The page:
179

This is the rspec binstub in my project directory.

#!/usr/bin/env ruby
begin
  load File.expand_path("../spring", __FILE__)
rescue LoadError
end
# frozen_string_literal: true
#
# This file was generated by Bundler.
#
# The application 'rspec' is installed as part of a gem, and
# this file is here to facilitate running it.
#

require "pathname"
ENV["BUNDLE_GEMFILE"] ||= File.expand_path("../../Gemfile",
  Pathname.new(__FILE__).realpath)

require "rubygems"
require "bundler/setup"

load Gem.bin_path("rspec-core", "rspec")

What is this intended to do?

# frozen_string_literal: true
261

# frozen_string_literal: true is a magic comment, supported for the first time in Ruby 2.3, that tells Ruby that all string literals in the file are implicitly frozen, as if #freeze had been called on each of them. That is, if a string literal is defined in a file with this comment, and you call a method on that string which modifies it, such as <<, you'll get RuntimeError: can't modify frozen String.

The comment must be on the first line of the file.

In Ruby 2.3, you can use this magic comment to prepare for frozen string literals being the default in Ruby 3.

In Ruby 2.3 run with the --enable=frozen-string-literal flag, and in Ruby 3, string literals are frozen in all files. You can override the global setting with # frozen_string_literal: false.

If you want a string literal to be mutable regardless of the global or per-file setting, you can prefix it with the unary + operator (being careful with operator precedence) or call .dup on it:

# frozen_string_literal: true
"".frozen?
=> true
(+"").frozen?
=> false
"".dup.frozen?
=> false

You can also freeze a mutable (unfrozen) string with unary -.

  • 17
    Important thing to notice regarding freezing strings is that it improves app's performance. See also here – Andres Ehrenpreis Jun 29 '17 at 17:11
  • 2
    @dave-schweisguth Shouldn't we expect -"foo" to be the same as "foo".freeze? When I check (-"foo").__id__ I get a different value each time, but "foo".freeze.__id__ is same each time. Any ideas? – lilole Aug 16 '17 at 23:10
  • I wonder if this function is the issue, it seems to only be called with the unary minus. github.com/ruby/ruby/blob/trunk/string.c#L2572 – lilole Aug 17 '17 at 0:40
  • 1
    - is for deduplicating the String to save memory, in addition to returning a frozen String. – eregon Feb 28 '18 at 10:11
  • 6
    While you still can use the magic comment, Matz officially decided not to make all string literals immutable by default in Ruby 3: bugs.ruby-lang.org/issues/11473#note-53 – tikh May 16 at 18:25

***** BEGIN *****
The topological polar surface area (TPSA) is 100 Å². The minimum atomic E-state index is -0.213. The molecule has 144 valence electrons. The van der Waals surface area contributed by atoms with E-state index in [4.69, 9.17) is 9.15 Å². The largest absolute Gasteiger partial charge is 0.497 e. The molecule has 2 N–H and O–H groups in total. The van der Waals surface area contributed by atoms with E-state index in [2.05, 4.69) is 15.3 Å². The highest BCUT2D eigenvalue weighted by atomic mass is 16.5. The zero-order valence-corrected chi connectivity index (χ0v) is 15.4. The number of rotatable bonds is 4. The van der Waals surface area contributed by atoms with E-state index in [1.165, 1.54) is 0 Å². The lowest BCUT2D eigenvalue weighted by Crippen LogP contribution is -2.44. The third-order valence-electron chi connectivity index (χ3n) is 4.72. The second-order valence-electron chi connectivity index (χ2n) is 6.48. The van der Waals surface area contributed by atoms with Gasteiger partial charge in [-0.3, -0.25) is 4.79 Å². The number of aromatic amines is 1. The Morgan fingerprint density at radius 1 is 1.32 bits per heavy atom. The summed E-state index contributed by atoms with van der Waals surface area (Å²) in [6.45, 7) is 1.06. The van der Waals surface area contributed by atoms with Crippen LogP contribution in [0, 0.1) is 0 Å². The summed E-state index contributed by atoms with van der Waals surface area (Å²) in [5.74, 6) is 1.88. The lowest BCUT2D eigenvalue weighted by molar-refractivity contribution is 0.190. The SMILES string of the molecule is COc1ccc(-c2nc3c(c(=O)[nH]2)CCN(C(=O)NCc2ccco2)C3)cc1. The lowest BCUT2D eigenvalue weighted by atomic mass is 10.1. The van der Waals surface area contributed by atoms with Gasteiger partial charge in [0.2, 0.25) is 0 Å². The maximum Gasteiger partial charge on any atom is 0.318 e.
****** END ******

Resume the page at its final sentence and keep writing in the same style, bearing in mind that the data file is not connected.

17

In Ruby 3.0. Matz (Ruby’s creator) decided to make all String literals frozen by default.

You can use in Ruby 2.x. Just add this comment in the first line of your files.

# frozen_string_literal: true

The above comment at top of a file changes semantics of static string literals in the file. The static string literals will be frozen and always returns same object. (The semantics of dynamic string literals is not changed.)

This way has following benefits:

No ugly f-suffix. No syntax error on older Ruby. We need only a line for each file.

Plese, read this topic for more information.

https://bugs.ruby-lang.org/issues/8976

13

It improves application performance by not allocating new space for the same string, thereby also saving time for garbage collection chores. How? when you freeze a string literal(string object), you're telling Ruby to not let any of your programs modify the string literal (object).

Some obvious observations to keep in mind.

1. By freezing string literals, you're not allocating new memory space for it.

Example:

Without magic comment allocates new space for the same string (Observe the different object IDs printed)

def hello_id
  a = 'hello'
  a.object_id
end

puts hello_id   #=> 70244568358640
puts hello_id   #=> 70244568358500

With magic comment, ruby allocates space only once

# frozen_string_literal: true

def hello_id
  a = 'hello'
  a.object_id
end

puts hello_id   #=> 70244568358640
puts hello_id   #=> 70244568358640

2. By freezing string literals, your program will raise an exception when trying to modify the string literal.

Example:

Without magic comment, you can modify the string literals.

name = 'Johny'
name << ' Cash'

puts name     #=> Johny Cash

With magic comment, an exception will be raised when you modify string literals

# frozen_string_literal: true

name = 'john'
name << ' cash'

puts name      #=> `<main>': can't modify frozen String (FrozenError)

There's always more to learn and be flexible:

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